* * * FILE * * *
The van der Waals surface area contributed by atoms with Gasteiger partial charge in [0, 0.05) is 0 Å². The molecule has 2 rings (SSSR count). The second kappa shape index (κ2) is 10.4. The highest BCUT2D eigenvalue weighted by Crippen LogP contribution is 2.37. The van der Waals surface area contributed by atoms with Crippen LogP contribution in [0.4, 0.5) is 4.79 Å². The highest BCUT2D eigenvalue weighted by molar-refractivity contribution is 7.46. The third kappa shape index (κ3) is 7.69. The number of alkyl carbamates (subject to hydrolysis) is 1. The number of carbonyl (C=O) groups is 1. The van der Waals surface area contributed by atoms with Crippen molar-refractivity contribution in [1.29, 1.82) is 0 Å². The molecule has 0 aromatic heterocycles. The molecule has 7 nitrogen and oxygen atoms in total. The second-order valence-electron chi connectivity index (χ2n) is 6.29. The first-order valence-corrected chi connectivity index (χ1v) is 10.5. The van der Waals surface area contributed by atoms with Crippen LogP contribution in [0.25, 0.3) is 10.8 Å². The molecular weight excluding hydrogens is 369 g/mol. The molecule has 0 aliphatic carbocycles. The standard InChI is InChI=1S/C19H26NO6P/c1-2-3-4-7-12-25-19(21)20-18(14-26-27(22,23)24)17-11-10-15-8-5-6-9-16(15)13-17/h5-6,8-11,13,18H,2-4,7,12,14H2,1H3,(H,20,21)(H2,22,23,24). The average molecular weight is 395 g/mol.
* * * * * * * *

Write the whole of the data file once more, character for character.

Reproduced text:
The van der Waals surface area contributed by atoms with Gasteiger partial charge in [0, 0.05) is 0 Å². The molecule has 2 rings (SSSR count). The second kappa shape index (κ2) is 10.4. The highest BCUT2D eigenvalue weighted by Crippen LogP contribution is 2.37. The van der Waals surface area contributed by atoms with Crippen LogP contribution in [0.4, 0.5) is 4.79 Å². The highest BCUT2D eigenvalue weighted by molar-refractivity contribution is 7.46. The third kappa shape index (κ3) is 7.69. The number of alkyl carbamates (subject to hydrolysis) is 1. The number of carbonyl (C=O) groups is 1. The van der Waals surface area contributed by atoms with Crippen molar-refractivity contribution in [1.29, 1.82) is 0 Å². The molecule has 0 aromatic heterocycles. The molecule has 7 nitrogen and oxygen atoms in total. The second-order valence-electron chi connectivity index (χ2n) is 6.29. The first-order valence-corrected chi connectivity index (χ1v) is 10.5. The van der Waals surface area contributed by atoms with Crippen LogP contribution in [0.25, 0.3) is 10.8 Å². The molecular weight excluding hydrogens is 369 g/mol. The molecule has 0 aliphatic carbocycles. The standard InChI is InChI=1S/C19H26NO6P/c1-2-3-4-7-12-25-19(21)20-18(14-26-27(22,23)24)17-11-10-15-8-5-6-9-16(15)13-17/h5-6,8-11,13,18H,2-4,7,12,14H2,1H3,(H,20,21)(H2,22,23,24). The average molecular weight is 395 g/mol.